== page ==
Winning the War of Ideas; Washington Should Back Private Broadcasting

The Washington Times (Washington, DC), June 24, 2005 | Go to article overview

Winning the War of Ideas; Washington Should Back Private Broadcasting


Byline: David Hoffman and Helle Dale, SPECIAL TO THE WASHINGTON TIMES

The world still does not trust us. According to new findings by the Pew Global Attitudes Project, the image of the United States has improved slightly since last year but remains decidedly "negative." Large percentages of people continue to express deep resentment of America, particularly in the Muslim world. The Pew study is the latest in a string of blue-ribbon reports, commissions and public hearings about America's failure to win hearts and minds. The problem is not new. Nor are the solutions up to date.

Yes, we need more Arab linguists. Yes, we need to expand our foreign visitors program and upgrade our Foreign Service training programs. And yes, public diplomacy has a role to play. Some demand that we spend more money on U.S. international broadcasting, although we've invested hundreds of millions of dollars already in Arab-language satellite channels that are often ignored or dismissed as crude propaganda tools.

America should not be losing the war of ideas. It is bewildering that a country that invented nearly every revolution in communications, from the modern postal system to television and the Internet, has utterly failed to get across its message. Ironically, the quintessential free-enterprise society has been trying to solve its public diplomacy conundrum by relying on big government. What distinguished American media and made them the engine of the global communication revolution was precisely their foundation in the private sector. While Europe and most of the rest of the world relied on stodgy state broadcasters and the Soviet-bloc-built government-run monopolies, America unleashed a worldwide information revolution built on private independent media.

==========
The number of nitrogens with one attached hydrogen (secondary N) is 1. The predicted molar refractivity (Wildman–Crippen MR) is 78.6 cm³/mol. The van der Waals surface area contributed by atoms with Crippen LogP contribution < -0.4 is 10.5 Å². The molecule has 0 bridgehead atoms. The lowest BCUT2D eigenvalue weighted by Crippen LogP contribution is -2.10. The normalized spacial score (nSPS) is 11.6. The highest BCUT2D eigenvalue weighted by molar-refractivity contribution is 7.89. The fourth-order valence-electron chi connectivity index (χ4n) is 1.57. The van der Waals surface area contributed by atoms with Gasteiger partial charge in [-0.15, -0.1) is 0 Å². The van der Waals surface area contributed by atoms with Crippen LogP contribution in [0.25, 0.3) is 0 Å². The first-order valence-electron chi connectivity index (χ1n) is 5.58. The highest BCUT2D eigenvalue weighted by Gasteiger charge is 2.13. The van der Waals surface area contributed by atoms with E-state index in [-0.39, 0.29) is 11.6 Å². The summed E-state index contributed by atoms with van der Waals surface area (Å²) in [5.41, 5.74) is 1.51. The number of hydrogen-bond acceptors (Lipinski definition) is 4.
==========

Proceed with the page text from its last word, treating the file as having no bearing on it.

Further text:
Yet after September 11, we reverted to clumsy attempts to tailor our message to the Muslim world with marketing and programs produced by the government. Few of these attempts have been fruitful. Nor do they reflect the instincts of a confident nation. What is needed is a free-enterprise approach that is based on good old American values of free speech, entrepreneurship and the engagement of the private sector.

This is a great time to expand private, nongovernmental television and radio broadcasting in the Muslim world. Pakistan, Indonesia, Morocco, Afghanistan, Yemen, Algeria and Jordan have recently made significant moves to liberalize their broadcast media. Even Syria, Egypt and Saudi Arabia have taken some tentative steps in this direction. Iraq's interim government passed the most modern media law of any country in the region. Experience throughout the former Soviet Union has shown that new independent commercial stations, especially when their employees are given journalism and business training, are significantly more objective and have far less of a political agenda than state broadcasters. …

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